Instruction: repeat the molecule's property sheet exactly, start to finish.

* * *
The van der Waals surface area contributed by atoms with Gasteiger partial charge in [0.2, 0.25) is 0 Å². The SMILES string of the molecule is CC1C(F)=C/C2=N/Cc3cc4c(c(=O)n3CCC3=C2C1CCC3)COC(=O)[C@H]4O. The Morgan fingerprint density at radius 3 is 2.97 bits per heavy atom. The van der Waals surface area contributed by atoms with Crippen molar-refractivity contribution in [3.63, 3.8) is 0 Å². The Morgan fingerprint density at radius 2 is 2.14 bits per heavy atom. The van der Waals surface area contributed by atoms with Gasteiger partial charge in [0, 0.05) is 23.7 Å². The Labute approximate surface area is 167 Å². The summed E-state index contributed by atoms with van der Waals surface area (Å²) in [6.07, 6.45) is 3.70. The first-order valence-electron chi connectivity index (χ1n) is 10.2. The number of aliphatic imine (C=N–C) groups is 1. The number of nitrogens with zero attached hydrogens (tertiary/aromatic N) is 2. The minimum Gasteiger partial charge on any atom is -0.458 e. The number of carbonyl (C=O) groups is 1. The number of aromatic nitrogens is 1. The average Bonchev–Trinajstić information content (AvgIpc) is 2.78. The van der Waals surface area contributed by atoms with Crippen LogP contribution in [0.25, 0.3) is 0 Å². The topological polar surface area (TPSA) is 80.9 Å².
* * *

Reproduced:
The van der Waals surface area contributed by atoms with Gasteiger partial charge in [0.2, 0.25) is 0 Å². The SMILES string of the molecule is CC1C(F)=C/C2=N/Cc3cc4c(c(=O)n3CCC3=C2C1CCC3)COC(=O)[C@H]4O. The Morgan fingerprint density at radius 3 is 2.97 bits per heavy atom. The van der Waals surface area contributed by atoms with Crippen molar-refractivity contribution in [3.63, 3.8) is 0 Å². The Morgan fingerprint density at radius 2 is 2.14 bits per heavy atom. The van der Waals surface area contributed by atoms with Gasteiger partial charge in [0, 0.05) is 23.7 Å². The Labute approximate surface area is 167 Å². The summed E-state index contributed by atoms with van der Waals surface area (Å²) in [6.07, 6.45) is 3.70. The first-order valence-electron chi connectivity index (χ1n) is 10.2. The number of aliphatic imine (C=N–C) groups is 1. The number of nitrogens with zero attached hydrogens (tertiary/aromatic N) is 2. The minimum Gasteiger partial charge on any atom is -0.458 e. The number of carbonyl (C=O) groups is 1. The number of aromatic nitrogens is 1. The average Bonchev–Trinajstić information content (AvgIpc) is 2.78. The van der Waals surface area contributed by atoms with Crippen LogP contribution in [0.25, 0.3) is 0 Å². The topological polar surface area (TPSA) is 80.9 Å².